Conducting learning needs diagnoses was already embedded in my practice during my earlier career as a teacher of English for Academic Purposes and as an educational consultant in the secondary sector. It has carried over into my work as an educational developer. I am aware of a range of ways to gather information prior to interventions or facilitations. In the case of IFP, it was through a meeting with the management team and a staff survey.

The first workshop was an opportunity to show IFP lecturers that there is a body of work on the topic of behaviour management. The fact that there are several approaches and a range of strategies available reassured them to some extent. It was also an opportunity for me to learn their current responses to perceived behaviour issues, which it transpired were diverse and not consistent between staff members.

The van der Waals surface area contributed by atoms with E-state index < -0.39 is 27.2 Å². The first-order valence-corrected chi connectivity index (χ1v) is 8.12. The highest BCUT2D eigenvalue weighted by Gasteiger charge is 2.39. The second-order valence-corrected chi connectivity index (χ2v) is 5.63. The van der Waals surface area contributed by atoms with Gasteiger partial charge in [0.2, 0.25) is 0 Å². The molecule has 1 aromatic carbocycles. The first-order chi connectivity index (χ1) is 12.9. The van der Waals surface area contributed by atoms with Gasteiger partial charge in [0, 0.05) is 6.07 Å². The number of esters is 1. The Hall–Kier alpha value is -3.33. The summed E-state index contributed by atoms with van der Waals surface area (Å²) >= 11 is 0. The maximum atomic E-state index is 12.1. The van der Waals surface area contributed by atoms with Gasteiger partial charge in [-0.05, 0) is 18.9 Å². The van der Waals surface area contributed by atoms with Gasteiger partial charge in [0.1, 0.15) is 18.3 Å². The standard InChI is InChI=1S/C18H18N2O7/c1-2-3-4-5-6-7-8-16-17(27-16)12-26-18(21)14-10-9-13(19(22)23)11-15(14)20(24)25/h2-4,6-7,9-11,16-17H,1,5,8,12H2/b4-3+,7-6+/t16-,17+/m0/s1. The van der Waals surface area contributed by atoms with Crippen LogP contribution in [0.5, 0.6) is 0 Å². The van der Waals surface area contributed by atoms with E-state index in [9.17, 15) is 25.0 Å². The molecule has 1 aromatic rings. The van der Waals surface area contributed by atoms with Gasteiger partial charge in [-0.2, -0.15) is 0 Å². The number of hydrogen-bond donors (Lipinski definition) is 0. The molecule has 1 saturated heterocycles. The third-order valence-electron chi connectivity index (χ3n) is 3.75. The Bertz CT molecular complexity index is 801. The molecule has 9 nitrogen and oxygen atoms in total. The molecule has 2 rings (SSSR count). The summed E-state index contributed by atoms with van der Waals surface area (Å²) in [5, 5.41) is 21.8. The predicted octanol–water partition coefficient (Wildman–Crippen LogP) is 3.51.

Knowing that the final outcomes of the intervention would only start to bear fruit in the following academic year, I considered it important to introduce a range of classroom techniques to the lecturers to help them reinforce appropriate behaviours in the short term. Such techniques are reactive in nature and do not address underlying causes of the behaviours. However, they could enable teachers to partially re-establish more productive learning environments to the benefit of those students who were eager to study and who were being distracted by less cooperative learners. To this end, Workshop 2 demonstrated those techniques and invited IFP lecturers to select those techniques that they thought were viable for use.